The Bahrain cuisine is a medley of flavors and offers to those who decide to visit this country a great variety of dishes from both the traditional cuisine and international one. Due to the fact that the country’s population is manly formed with expatriates from the United States, Europe or Asia, Bahrain cuisine offers this way the opportunity of tasting dishes belonging to a large variety of nationalities. Traditional Islamic and International dishes can be served in any hotel or restaurant of this country. Also, between Bahrain and India there are great historical ties well reflected in a number of delicacies that can be served while in this magnificent country.
While in Bahrain one may find difficult choosing where to dine or what to eat. Bahrain cuisine is very complex and has a large variety of flavored dishes. Everything can be found here from the street side kebabs to the finest dishes provided by the head chef’s of the country. All the tastes can be satisfied here since there is no problem in finding sweet, sour or spicy dishes. One of the delicacies that can be served in this country is seafood. Dishes made with hammour; tourists and natives in any dining place on the islands can savor Crayfish, crab, prawns, lobster and Tuna. Many restaurants offer to the clients the opportunity of choosing from fresh seafood display what they would like to eat and everything gets to be cooked instantly. Bahrain cuisine offers a large variety of dishes usually cooked in the eastern cuisine. Chinese food is very appreciated here both by the natives and the tourists.
The best-known dish, machbous, consists of fish or meat served with rice. A dessert called muhammar is made of brown rice and sugar or dates. Halwa is another traditional sweet, a green, sticky dessert filled with spices and nuts. Snacks known as sambousas are also popular; these are pastries filled with meat and cheese or sugar and nuts.
Food Customs at Ceremonial Occasions. Muslim holidays are often the occasion for large family meals. The breaking of the fast month of Ramadan is celebrated with feasts of traditional food, and a variety of special sweets and pastries.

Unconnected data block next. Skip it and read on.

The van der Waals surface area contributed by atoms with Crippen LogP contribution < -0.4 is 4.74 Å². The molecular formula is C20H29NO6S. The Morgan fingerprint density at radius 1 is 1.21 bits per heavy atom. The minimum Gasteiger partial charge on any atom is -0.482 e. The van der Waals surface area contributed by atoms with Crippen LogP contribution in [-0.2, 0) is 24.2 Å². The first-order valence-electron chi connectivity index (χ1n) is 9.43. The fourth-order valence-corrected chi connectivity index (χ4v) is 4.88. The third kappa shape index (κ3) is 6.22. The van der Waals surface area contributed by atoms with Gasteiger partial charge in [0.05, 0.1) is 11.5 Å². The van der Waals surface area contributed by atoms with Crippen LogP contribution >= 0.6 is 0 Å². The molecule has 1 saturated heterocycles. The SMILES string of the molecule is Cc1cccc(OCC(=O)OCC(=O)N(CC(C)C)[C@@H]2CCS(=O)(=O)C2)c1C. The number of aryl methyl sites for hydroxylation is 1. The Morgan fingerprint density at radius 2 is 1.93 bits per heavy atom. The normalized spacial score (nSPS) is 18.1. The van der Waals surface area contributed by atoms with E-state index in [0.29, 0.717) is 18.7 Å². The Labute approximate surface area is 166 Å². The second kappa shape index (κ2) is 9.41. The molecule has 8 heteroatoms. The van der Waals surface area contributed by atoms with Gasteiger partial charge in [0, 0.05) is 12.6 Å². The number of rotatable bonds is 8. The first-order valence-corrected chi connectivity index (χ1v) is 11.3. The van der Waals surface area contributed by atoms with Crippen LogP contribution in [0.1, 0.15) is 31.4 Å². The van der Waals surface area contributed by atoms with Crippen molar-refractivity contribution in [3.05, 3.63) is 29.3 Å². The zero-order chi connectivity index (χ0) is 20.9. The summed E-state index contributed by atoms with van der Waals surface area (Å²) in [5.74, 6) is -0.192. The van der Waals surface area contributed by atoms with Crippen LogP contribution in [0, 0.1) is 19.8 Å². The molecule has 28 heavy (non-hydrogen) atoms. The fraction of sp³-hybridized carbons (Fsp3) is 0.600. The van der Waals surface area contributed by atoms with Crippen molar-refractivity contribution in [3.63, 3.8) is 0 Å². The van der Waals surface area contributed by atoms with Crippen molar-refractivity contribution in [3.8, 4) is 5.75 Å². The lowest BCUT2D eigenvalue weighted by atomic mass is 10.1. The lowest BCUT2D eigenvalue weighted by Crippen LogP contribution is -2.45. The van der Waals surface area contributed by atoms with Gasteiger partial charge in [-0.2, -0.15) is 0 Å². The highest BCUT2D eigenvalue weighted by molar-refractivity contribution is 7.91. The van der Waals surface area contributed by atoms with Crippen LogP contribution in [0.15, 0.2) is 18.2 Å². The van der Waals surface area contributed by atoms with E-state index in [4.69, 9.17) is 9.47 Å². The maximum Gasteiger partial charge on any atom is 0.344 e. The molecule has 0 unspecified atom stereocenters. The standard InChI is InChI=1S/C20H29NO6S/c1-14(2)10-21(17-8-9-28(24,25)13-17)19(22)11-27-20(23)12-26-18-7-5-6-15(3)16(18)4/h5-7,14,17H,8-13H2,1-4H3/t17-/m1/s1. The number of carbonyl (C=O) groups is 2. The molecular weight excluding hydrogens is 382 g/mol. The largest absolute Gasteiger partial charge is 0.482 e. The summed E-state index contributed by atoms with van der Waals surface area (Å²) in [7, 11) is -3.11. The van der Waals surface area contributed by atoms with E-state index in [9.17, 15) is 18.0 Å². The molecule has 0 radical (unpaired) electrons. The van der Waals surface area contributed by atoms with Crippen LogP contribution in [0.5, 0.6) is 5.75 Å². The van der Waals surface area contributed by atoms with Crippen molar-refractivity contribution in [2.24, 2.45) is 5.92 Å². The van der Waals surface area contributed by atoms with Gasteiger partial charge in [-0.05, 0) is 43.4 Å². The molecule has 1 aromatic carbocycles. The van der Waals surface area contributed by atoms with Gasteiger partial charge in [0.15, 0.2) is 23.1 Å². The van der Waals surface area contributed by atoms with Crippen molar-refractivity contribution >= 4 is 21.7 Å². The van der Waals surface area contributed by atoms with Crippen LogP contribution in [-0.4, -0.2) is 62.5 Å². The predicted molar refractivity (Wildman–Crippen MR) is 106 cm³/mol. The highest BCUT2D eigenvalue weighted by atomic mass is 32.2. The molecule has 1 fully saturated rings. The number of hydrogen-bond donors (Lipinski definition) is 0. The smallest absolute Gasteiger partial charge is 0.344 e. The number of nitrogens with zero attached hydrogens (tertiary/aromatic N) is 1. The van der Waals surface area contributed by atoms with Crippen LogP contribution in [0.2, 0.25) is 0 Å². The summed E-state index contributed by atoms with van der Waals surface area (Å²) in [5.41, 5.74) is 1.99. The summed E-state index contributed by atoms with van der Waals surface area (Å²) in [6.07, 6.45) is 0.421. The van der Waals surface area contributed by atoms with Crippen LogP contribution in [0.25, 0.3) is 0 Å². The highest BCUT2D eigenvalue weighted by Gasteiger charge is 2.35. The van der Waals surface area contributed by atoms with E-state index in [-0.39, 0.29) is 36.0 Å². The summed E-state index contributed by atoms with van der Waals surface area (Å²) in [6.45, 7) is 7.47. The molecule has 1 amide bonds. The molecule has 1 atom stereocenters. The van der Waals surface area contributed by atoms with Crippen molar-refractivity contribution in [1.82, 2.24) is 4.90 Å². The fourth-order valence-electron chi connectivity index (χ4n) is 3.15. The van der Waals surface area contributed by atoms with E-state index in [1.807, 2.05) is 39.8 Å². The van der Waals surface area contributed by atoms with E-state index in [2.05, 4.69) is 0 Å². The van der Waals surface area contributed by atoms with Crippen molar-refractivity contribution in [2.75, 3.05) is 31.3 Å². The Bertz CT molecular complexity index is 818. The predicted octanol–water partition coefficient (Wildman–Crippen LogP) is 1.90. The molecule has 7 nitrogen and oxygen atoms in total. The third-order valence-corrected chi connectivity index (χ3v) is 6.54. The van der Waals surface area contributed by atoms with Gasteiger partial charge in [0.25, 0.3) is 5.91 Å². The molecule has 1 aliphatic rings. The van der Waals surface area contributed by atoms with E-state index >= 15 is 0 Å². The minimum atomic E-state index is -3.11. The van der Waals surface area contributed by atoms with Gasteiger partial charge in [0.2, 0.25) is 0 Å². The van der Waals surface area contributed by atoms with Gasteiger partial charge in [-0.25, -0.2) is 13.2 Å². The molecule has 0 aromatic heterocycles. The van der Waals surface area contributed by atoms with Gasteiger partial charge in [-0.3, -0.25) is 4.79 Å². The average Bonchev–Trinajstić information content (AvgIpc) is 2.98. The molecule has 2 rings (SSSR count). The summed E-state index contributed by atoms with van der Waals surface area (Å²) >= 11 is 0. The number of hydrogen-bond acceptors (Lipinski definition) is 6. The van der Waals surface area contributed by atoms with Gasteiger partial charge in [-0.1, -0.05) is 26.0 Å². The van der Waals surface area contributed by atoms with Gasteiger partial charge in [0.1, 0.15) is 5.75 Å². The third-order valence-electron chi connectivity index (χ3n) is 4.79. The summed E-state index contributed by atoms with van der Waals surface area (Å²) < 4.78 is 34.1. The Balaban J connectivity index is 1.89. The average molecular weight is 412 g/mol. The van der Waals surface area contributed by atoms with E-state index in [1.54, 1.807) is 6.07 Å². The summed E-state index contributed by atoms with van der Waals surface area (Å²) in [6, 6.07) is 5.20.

During your stay in Bahrain, you should endeavour to try some of the local delights. While there are many international and fast food options available, Bahrain cooking is not only cheaper but also delicious. A trip to one of the many souks across the islands will reveal a whole host of spices and herbs you may never have come across.
Bahrain cuisine is much the same as all other Middle Eastern cuisines and it shares many of the same dishes as Iran and Turkey. Established restaurants often have English menus and excellent service. Popular bites include falafels, kebabs, hummus (a garlic and chickpea spread) and taboule (a wheat, onion, parsley, mint and lemon juice spread).
Like the hotels in Bahrain, most of the restaurants here offer excellent value for money, with even five-star hotels frequently offering reasonably priced buffets. However, don’t be fooled into thinking the more upmarket the restaurant the tastier the food will be, as that is often not the case in Bahrain, with some of the cheap workers’ hang outs offering the most delicious cuisine on the islands.
If you don’t want a sit down meal and are just looking for something to eat on the run, head for one of Bahrain’s souks, where ready-cooked kebabs and falafels are waiting.
Chinese, Philippine and Indian restaurants are widespread and with so many of the country’s chefs originating from one of these countries, much of the so-called Bahrain food ends up being infused with foreign flavours.
Traditional Bahrain meals usually start with mezze, an appetizer, normally consisting of hummus; taboule; baba ghanoush (eggplant spread); olives; beans and fritters. The main course normally consists of a fish, chicken or meat-based dish served with rice and accompanied by salad, which is then polished off with red tea, sweet desserts and fresh fruit. While most Bahrainis eat with a knife and fork, it is still common to see people eat with their hands; however, if you are going to follow suit, be sure to only use your right hand when eating or passing food, as the left hand is considered ‘unclean’.